Firstly, accountability measures have powerful effects on behaviour – some of which are intended, but some of which are not only unintended, but also damaging. They are never properly ‘stress tested’ for this. Floor targets, performance tables and OFSTED are all useful and powerful levers and I certainly wouldn’t want to do away with them (I’m old enough to remember the days before them and it makes me shudder!) but government could and should work with system leaders, from a wide variety of backgrounds, to predict what these unintended behaviours may be and so adjust measures accordingly.
Secondly, the reason why accountability measures are such powerful levers for changing behaviour is because of the huge stakes attached to them. Even when there are not huge stakes attached to measures we adopt what seem to have become known as ‘gaming behaviours’ due to our basic human nature. (I had a renewed sense of this when sitting exams for my MBA. Each exam was terminal and 3 hours long and I entered each exam room knowing exactly what I had to do to get a B grade – because I had decided to get a ‘with merit’- with no intention of expending effort over and above exactly what was necessary) So …. when the stakes are quite literally a headteacher’s job, of course behaviours appear that owe more to ‘saving our skin’, than improving quality.
Thirdly, the schools and students who suffer most from damaging behaviours which are indirectly the result of the accountability measures are those without strong and confident leadership. Furthermore, they are often, although not always, the schools which require the most improvement.
What are these behaviours which we don’t wish to encourage and are the unintended consequences of accountability measures? Well, this is where it gets complicated! Because (and I think here I am quoting President Santos -West Wing Season 7) ‘in this, as in all things, context is king’
To start with – there are some schools happily cruising along, doing a satisfactory job and not being motivated to do anything more: the schools that achieve over 75% 5+, and the same figure for 5+EM, and the same figure for EBacc. A school with this profile is failing with a substantial percentage of its students and we know immediately that its curriculum is turgid. (If DYCA can have 98% at 5+, then everyone can!) But there is no motivation to innovate, take risks and unleash greatness. Security is provided by accountability measures focused on adequacy and narrow (or, dare I say, politically-inspired) definition of greatness.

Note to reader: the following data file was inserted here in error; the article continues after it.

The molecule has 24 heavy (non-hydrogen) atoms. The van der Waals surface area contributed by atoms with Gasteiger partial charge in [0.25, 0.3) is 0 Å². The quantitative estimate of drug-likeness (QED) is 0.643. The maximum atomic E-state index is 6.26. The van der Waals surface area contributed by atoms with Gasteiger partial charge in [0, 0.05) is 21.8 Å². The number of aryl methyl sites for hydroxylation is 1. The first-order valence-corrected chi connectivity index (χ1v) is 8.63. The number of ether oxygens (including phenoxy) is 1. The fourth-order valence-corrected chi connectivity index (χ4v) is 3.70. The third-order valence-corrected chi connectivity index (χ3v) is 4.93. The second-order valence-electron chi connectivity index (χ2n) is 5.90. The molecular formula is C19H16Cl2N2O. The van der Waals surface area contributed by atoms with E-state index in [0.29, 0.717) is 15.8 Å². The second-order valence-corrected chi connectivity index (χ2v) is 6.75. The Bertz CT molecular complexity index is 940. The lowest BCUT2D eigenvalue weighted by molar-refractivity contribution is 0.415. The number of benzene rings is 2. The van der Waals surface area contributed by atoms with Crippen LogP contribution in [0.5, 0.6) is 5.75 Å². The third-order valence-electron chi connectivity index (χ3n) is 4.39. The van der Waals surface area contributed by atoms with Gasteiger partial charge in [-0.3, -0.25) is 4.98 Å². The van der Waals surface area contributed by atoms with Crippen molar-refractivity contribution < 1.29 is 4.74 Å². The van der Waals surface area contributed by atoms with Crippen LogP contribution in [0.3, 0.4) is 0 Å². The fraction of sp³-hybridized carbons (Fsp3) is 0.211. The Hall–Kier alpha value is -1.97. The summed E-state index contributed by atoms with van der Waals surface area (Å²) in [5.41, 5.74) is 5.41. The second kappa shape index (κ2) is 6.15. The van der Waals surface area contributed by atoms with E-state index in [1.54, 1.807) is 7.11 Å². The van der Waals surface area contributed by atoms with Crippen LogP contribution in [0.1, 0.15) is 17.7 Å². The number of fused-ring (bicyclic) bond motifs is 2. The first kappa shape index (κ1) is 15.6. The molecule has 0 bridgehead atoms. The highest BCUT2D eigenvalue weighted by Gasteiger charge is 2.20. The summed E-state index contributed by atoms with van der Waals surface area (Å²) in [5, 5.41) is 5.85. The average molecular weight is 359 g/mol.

Then, at the other end of the market, so to speak, we have the schools struggling to hit the floor targets. Now here I’m on my own turf,and I know a lot about this! So indulge me, and let me move onto school improvement.
My experience has taught me that there are a number of stages in school improvement.
Stage One is about creating the conditions for improvement. At this stage, frankly, accountability measures are entirely irrelevant. When a school has below 50% of teachers at ‘satisfactory’ (indeed a critical mass of ‘supply / agency), student attendance below 85%, a vocal minority of criminal families calling the shots and drug dealing on site, any Headteacher who focuses on the government accountability measures will fail to effect turnaround. The agenda in schools at this stage is clear – create the conditions for school improvement, the conditions for teaching and learning to take place, a safe and secure environment, take on the bullies (and in my experience this included the LA) and exude confidence so that no-one in the community believes you will blow in the wind. When I did my first headship, if I had focused on the current accountability measures (or the ones which existed then, to be honest) in the first year the school wouldn’t have turned around. The key accountability measure at the time I was learning about turnaround headship at the coal face was 5+ and the ‘gaming’ was rife. For some reason I had the confidence to ignore and brought in real work-related qualifications, which had no performance table equivalency, but which did deliver the first generation for a while to get jobs.